As set forth in the Order, with the onset of the global financial crisis, the media focused on the financial well-being of the world’s major financial institutions and analyzed LIBOR submissions, among other market indicators, to ascertain a panel bank’s strength and ability to borrow funds. Questions arose in the media about the integrity of the panel banks’ submissions. In response, from early August 2007 to at least mid-2009, certain managers in UBS Group Treasury and Asset and Liability Management (“ALM”) issued directions to UBS’s submitters to tailor UBS benchmark interest rate submissions to ward off negative public and media perceptions about UBS. These directions, at times, resulted in false submissions for U.S. Dollar LIBOR, LIBORs for other currencies, Euribor, and Euroyen TIBOR, because the submissions did not solely reflect UBS’s assessment of the borrowing costs of unsecured funds in the relevant interbank markets, as required.
At first, in August 2007, the management directions were to “err on the low side” of panel bank submissions. UBS’s U.S. Dollar LIBOR submissions immediately moved to the lowest quartile of panel submissions and remained there for a sustained period. UBS continued to make low submissions that suggested it could borrow at such low rates even though at the same time it was suffering from negative credit events such as reporting negative revenues in October 2007, a significant write down of assets in December 2007, losses in the first quarter of 2008, and a credit rating downgrade. As one senior UBS employee commented at the time, “senior management want to show the world we are the strongest bank with loads of liquidity.”
In April 2008, after the Wall Street Journal questioned the integrity of low submissions by the panel banks, such as UBS, managers in Group Treasury and ALM directed that UBS’s submissions be made “in the middle of the pack” of panel banks submissions. That direction was followed and, at times, enforced, notwithstanding disagreement or resistance on some occasions by the submitters. From June 2008 through at least the first half of 2009, UBS’s submissions were in the “middle of the pack” virtually every day, even after events suggesting that the submissions should have been higher, such as UBS’s receipt of more than $125 billion in infusions and loans from the Swiss government and the Swiss National Bank, and from liquidity programs of the U.S. Federal Reserve Bank, and the Bank’s $7.59 billion loss in the fourth quarter of 2008.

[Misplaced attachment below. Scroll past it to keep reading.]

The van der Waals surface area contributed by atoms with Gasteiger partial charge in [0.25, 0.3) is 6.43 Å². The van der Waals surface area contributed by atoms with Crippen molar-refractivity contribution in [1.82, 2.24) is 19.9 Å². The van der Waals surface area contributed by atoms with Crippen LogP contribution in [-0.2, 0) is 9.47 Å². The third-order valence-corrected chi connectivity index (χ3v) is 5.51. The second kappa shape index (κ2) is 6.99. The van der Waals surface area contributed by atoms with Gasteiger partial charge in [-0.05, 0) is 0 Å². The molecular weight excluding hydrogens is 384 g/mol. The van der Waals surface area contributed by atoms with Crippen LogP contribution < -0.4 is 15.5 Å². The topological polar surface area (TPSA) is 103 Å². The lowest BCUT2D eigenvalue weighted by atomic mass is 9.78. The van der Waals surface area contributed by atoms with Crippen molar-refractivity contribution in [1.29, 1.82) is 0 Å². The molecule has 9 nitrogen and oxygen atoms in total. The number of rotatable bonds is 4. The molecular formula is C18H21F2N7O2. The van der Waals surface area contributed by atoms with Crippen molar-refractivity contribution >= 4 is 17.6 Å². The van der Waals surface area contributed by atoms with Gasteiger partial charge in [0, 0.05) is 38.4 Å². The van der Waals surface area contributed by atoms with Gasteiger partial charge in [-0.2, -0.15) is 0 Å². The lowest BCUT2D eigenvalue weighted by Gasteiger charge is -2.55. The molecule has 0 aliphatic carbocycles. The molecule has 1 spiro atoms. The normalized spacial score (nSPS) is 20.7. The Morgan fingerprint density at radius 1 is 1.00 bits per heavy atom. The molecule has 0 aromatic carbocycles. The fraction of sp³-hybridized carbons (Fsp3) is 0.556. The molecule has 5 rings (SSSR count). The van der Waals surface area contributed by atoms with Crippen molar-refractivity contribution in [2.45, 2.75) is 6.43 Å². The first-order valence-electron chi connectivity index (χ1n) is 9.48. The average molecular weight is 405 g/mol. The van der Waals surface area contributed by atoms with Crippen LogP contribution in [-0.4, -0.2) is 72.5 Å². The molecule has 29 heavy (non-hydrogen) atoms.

UBS’s Obligations to Ensure Integrity and Reliability of Benchmark Interest Rates
In addition to the $700 million penalty, the CFTC Order requires UBS to implement measures to ensure that its submissions are transaction-focused, based upon a rigorous and honest assessment of information, and not influenced by conflicts of interest. See pages 60-73 of the CFTC’s Order. Among other things, the Order requires UBS to:
- Make its submissions based on certain specified factors, with UBS’s transactions being given the greatest weight, subject to certain specified adjustments and considerations;
- Implement firewalls to prevent improper communications including between traders and submitters;
- Prepare and retain certain documents concerning submissions, and retain relevant communications;
- Implement auditing, monitoring and training measures concerning its submissions and related processes;
- Make regular reports to the CFTC concerning compliance with the terms of the Order;
- Use best efforts to encourage the development of rigorous standards for benchmark interest rates; and
- Continue to cooperate with the CFTC.
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The CFTC Order also recognizes the cooperation of UBS with the Division of Enforcement in its investigation, as of late December 2010.
In related matters concerning the U.S. Justice Department, UBS Securities Japan Co., Ltd., agreed to plead guilty to a criminal charge of wire fraud, UBS AG agreed pursuant to a non-prosecution agreement to continue to cooperate with the Justice Department, and UBS AG and UBS Securities Japan Co., Ltd. agreed to make payments that when combined total $500 million. In addition, the United Kingdom’s Financial Services Authority (“FSA”) issued a Final Notice regarding its enforcement action against UBS AG and has imposed a penalty of £160 million, the equivalent of $259.2 million, against the Bank; the Swiss Financial Market Authority (“FINMA”) issued an order resolving proceedings against UBS AG and requiring disgorgement of 59 million Swiss Francs, the equivalent of $64.3 million.
The CFTC thanks and acknowledges the valuable assistance of U.S. law enforcement and regulatory authorities, the U.S. Department of Justice, the U.S. Securities and Exchange Commission, and the Washington Field Office of the Federal Bureau of Investigation, as well as the CFTC’s foreign counterparts in this matter ─ the FSA, FINMA, and the Japanese Financial Services Agency.
CFTC Division of Enforcement staff members responsible for this case are Philip P. Tumminio, Anne M. Termine, Rishi K. Gupta, Jonathan K. Huth, Timothy M. Kirby, Aimée Latimer-Zayets, Terry Mayo, Brian G. Mulherin, Elizabeth Padgett, Maura M. Viehmeyer, Jason Wright, Gretchen L. Lowe, and Vincent A. McGonagle. CFTC Staff from the Division of Market Oversight and Office of the Chief Economist also assisted with the investigation of this matter.